Electronic Thesis and Dissertation Repository

Thesis Format

Monograph

Degree

Doctor of Philosophy

Program

Biology

Supervisor

Grbic, Vojislava

Abstract

The arms race between plants and herbivores has resulted in a great diversity of plant compounds to act as defences against attackers. It has concurrently resulted in herbivorous pest adaptations to host defences, including plant-host defence suppression through the action of secreted effectors, and detoxification of phytochemicals ingested during feeding. While these two mechanisms of herbivore adaptation are relatively well studied, they have not been tested for use at the same time. This study uses the model plant species Solanum lycopersicum (tomato), and the model arthropod species Tetranychus urticae (two-spotted spider mite), to characterize the utilization of the above-mentioned mechanisms in an experimental adaptation set-up. Two spider mite strains, non-adapted (ancestral) and tomato-adapted, were used to infest tomato under different experimental conditions to interrogate the adaptation process. Tomato adaptation was validated through plant damage and mite performance assays. Transcriptional analysis of differentially expressed genes demonstrated an attenuation of the response to non-adapted mites by adapted ones, indicating the defence response to be deficient in induced defence programs, such as jasmonic acid biosynthesis and protease inhibitor biosynthesis. This was supported with marker gene and hormone quantification. However, inhibition activity was found to be differentially induced in different tomato cultivars, being highly induced in Moneymaker and attenuated in Heinz samples fed on by adapted mites, suggesting mites still encounter protease inhibitors as a plant defence in certain tomato cultivars despite being adapted to tomato in general. A mite co-infestation experiment was used to demonstrate that any benefit to host-plant modulation occurs only at the feeding site. Characterization of mite protease activity and fecundity post-inhibition by a synthetic inhibitor, E-64, suggest that mites increase their protease activity to overcome tomato protease inhibitors. Detoxification was also found to be involved in tomato adaptation, whereby inhibiting different classes of enzymes (cytochrome P450s, esterases, or glutathione-S-transferases) resulted in decreased fecundity on tomato.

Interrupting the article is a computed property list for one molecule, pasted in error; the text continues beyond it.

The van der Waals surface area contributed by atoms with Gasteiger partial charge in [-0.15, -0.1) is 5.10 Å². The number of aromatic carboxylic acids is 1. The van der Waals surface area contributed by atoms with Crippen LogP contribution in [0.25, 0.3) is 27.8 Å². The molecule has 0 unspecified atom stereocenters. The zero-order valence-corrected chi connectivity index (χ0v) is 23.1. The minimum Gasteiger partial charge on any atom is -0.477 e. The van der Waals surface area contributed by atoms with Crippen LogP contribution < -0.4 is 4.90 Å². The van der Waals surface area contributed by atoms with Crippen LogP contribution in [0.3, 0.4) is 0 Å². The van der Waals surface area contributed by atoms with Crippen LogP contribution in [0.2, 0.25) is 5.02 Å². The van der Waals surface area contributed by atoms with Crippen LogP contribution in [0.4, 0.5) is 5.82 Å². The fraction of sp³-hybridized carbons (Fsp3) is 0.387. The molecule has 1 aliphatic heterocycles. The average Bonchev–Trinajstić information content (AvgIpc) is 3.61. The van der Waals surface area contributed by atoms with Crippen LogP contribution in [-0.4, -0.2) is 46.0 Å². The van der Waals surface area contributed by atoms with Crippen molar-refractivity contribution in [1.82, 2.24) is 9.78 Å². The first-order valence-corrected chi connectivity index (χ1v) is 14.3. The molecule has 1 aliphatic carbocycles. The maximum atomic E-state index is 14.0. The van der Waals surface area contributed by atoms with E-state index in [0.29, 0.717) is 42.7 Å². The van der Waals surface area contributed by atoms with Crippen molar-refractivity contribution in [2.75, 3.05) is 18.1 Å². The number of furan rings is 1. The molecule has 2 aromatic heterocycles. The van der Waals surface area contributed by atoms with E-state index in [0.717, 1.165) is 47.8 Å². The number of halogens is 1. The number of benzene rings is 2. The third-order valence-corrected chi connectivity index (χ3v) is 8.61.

Summary for Lay Audience